A study published recently found that the stress of having to always be there for the client or the customer leads men and women to bully or harass their co-workers or staff. Yet partners and others are constantly being told that they must be more client-centric (whatever that means). Of course, this is a problem not just in law firms but also in the offices of their corporate clients.

So, what do you do? How can you deal with stressed clients? Since people don’t come into your offices with a label on them reading “I am under a huge amount of stress!”, it’s probably impossible to avoid the “crazy” client. But you can take steps to reduce their (and your own) stress level and lead them to make better decisions, at least in the matter at hand.

Here are just a few simple things you can do to promote better outcomes:

Be aware of your own mental state

Research published over the last few years has shown that stress is highly contagious. Try not to pass your own stress on to your client, even temporarily.

Be sure of your own boundaries

Being “there” for the client 24/7 actually damages the relationship and adds to the anxiety level of both of you. You having firm boundaries will increase the client’s sense of relational safety and trust.

Meet in a quiet room with pictures of nature or wildlife on the walls

This reduces the effect of the stress hormone cortisol. Apart from anything else the cortisol mitigation will ensure the client is less likely to have a heart attack on your premises!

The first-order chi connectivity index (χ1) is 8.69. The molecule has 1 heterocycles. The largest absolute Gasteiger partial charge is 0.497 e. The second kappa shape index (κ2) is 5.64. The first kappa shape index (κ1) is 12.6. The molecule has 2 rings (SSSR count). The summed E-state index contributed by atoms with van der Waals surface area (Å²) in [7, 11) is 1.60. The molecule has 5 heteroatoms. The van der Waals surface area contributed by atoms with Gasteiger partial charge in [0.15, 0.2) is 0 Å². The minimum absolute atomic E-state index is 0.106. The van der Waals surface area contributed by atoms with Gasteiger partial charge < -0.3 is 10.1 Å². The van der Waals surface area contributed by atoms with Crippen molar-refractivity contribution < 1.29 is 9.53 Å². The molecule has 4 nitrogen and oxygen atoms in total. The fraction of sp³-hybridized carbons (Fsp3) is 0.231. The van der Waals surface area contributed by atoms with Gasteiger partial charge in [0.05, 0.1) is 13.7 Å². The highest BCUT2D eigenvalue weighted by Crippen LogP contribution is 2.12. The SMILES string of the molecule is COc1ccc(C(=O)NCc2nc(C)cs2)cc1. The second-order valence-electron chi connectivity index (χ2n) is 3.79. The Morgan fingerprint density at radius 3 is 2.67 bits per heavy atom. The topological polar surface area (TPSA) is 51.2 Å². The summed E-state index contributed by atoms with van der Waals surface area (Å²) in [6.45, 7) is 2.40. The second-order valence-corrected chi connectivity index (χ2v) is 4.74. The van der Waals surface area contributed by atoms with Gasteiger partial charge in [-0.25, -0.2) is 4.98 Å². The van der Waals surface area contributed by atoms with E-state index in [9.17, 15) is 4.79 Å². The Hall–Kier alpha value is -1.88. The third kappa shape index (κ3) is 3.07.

– Offer refreshment —including food— to the client

This encourages the production and uptake of two vital anti-stress neurochemicals glutamate and oxytocin.

– Make sure that there are a lot of potted plants around

These have been shown to reduce the levels of anxiety, depression and stress (cut flowers for some reason don’t do it).

– Don’t charge by the hour

This method of billing hurts client relationships and adds needless stress to the lawyer/client
encounter.

You can’t cure your clients’ stress or stress-related illnesses. But you can, to some extent, make sure that while they are in your offices their decision-making is better and they are, for that time anyway, less “crazy.” These steps will also help you keep your own stress levels under control, which may be the most important thing of all.


Bob Murray, PhD is a principal at the international consultancy Fortinberry Murray. He is the author of 11 books, most recently (with Dr. Alicia Fortinberry) “Leading the Future: The Human Science of Law Firm Strategy and Leadership” (Ark Publications http://fortinberrymurray.com/leading -the -future/ ) and a regular speaker at law leaders’ conferences in the US, Australia, the UK and Asia.

He is an award -winning scientist and a psychologist. He specializes in helping firms in the areas of leadership, strategy, marketing, BD and culture change. His clients include major law and professional service firms, governments and many Global 500 companies. Bob and Alicia’s international best -sellers, “Creating Optimism” and “Raising an Optimistic Child” (McGraw -Hill), are available on Amazon and from the Fortinberry Murray website: https://fortinberry – murray.myshopify.com/ . 3 www.fortinberrymurray.com +61 2 8224 5